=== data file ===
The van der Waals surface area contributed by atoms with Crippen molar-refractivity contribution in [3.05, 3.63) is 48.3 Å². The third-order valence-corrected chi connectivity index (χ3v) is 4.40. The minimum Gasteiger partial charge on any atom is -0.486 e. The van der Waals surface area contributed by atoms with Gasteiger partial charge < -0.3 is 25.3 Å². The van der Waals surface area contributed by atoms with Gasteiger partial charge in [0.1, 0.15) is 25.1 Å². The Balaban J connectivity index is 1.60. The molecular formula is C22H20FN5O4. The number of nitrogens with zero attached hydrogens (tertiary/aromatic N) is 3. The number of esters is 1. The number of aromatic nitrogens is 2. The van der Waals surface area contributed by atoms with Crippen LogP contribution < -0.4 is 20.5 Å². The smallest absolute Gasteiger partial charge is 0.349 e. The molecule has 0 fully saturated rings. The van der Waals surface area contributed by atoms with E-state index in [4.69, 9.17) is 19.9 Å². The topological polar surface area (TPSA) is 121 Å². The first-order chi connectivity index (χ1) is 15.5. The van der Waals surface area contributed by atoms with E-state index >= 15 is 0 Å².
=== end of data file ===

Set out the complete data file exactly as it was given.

The van der Waals surface area contributed by atoms with Crippen molar-refractivity contribution in [3.05, 3.63) is 48.3 Å². The third-order valence-corrected chi connectivity index (χ3v) is 4.40. The minimum Gasteiger partial charge on any atom is -0.486 e. The van der Waals surface area contributed by atoms with Gasteiger partial charge < -0.3 is 25.3 Å². The van der Waals surface area contributed by atoms with Gasteiger partial charge in [0.1, 0.15) is 25.1 Å². The Balaban J connectivity index is 1.60. The molecular formula is C22H20FN5O4. The number of nitrogens with zero attached hydrogens (tertiary/aromatic N) is 3. The number of esters is 1. The number of aromatic nitrogens is 2. The van der Waals surface area contributed by atoms with Crippen LogP contribution < -0.4 is 20.5 Å². The smallest absolute Gasteiger partial charge is 0.349 e. The molecule has 0 fully saturated rings. The van der Waals surface area contributed by atoms with E-state index in [4.69, 9.17) is 19.9 Å². The topological polar surface area (TPSA) is 121 Å². The first-order chi connectivity index (χ1) is 15.5. The van der Waals surface area contributed by atoms with E-state index >= 15 is 0 Å².